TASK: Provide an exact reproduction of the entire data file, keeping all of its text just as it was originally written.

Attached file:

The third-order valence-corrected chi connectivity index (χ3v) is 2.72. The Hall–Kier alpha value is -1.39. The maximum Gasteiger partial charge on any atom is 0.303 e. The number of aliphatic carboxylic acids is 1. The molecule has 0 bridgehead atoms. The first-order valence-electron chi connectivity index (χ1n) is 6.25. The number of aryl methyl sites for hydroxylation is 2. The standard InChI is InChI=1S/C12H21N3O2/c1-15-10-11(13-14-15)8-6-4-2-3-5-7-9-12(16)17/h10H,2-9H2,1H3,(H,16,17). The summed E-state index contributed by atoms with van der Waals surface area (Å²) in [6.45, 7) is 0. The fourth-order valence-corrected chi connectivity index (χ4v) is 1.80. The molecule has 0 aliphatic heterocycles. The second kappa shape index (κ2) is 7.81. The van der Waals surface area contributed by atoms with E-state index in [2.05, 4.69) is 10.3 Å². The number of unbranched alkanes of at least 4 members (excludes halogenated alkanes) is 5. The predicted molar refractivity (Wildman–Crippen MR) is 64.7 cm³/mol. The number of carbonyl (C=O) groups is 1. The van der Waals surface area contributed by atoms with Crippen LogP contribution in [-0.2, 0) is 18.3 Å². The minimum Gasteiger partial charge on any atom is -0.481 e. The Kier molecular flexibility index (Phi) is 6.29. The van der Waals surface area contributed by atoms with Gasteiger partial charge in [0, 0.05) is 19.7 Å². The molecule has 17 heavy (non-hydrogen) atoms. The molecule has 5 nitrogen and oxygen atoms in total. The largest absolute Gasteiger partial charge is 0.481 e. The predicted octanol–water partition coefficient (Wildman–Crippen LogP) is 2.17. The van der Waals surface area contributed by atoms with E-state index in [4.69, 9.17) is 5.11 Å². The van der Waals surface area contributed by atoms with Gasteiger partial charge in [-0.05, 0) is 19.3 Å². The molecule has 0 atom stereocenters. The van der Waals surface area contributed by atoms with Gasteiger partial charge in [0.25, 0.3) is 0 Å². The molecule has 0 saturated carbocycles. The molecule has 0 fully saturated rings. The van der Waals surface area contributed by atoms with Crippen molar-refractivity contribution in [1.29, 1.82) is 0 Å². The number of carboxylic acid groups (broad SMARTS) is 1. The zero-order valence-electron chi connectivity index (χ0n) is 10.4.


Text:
The third-order valence-corrected chi connectivity index (χ3v) is 2.72. The Hall–Kier alpha value is -1.39. The maximum Gasteiger partial charge on any atom is 0.303 e. The number of aliphatic carboxylic acids is 1. The molecule has 0 bridgehead atoms. The first-order valence-electron chi connectivity index (χ1n) is 6.25. The number of aryl methyl sites for hydroxylation is 2. The standard InChI is InChI=1S/C12H21N3O2/c1-15-10-11(13-14-15)8-6-4-2-3-5-7-9-12(16)17/h10H,2-9H2,1H3,(H,16,17). The summed E-state index contributed by atoms with van der Waals surface area (Å²) in [6.45, 7) is 0. The fourth-order valence-corrected chi connectivity index (χ4v) is 1.80. The molecule has 0 aliphatic heterocycles. The second kappa shape index (κ2) is 7.81. The van der Waals surface area contributed by atoms with E-state index in [2.05, 4.69) is 10.3 Å². The number of unbranched alkanes of at least 4 members (excludes halogenated alkanes) is 5. The predicted molar refractivity (Wildman–Crippen MR) is 64.7 cm³/mol. The number of carbonyl (C=O) groups is 1. The van der Waals surface area contributed by atoms with Crippen LogP contribution in [-0.2, 0) is 18.3 Å². The minimum Gasteiger partial charge on any atom is -0.481 e. The Kier molecular flexibility index (Phi) is 6.29. The van der Waals surface area contributed by atoms with Gasteiger partial charge in [0, 0.05) is 19.7 Å². The molecule has 17 heavy (non-hydrogen) atoms. The molecule has 5 nitrogen and oxygen atoms in total. The largest absolute Gasteiger partial charge is 0.481 e. The predicted octanol–water partition coefficient (Wildman–Crippen LogP) is 2.17. The van der Waals surface area contributed by atoms with E-state index in [4.69, 9.17) is 5.11 Å². The van der Waals surface area contributed by atoms with Gasteiger partial charge in [-0.05, 0) is 19.3 Å². The molecule has 0 atom stereocenters. The van der Waals surface area contributed by atoms with Gasteiger partial charge in [0.25, 0.3) is 0 Å². The molecule has 0 saturated carbocycles. The molecule has 0 fully saturated rings. The van der Waals surface area contributed by atoms with Crippen molar-refractivity contribution in [1.29, 1.82) is 0 Å². The number of carboxylic acid groups (broad SMARTS) is 1. The zero-order valence-electron chi connectivity index (χ0n) is 10.4.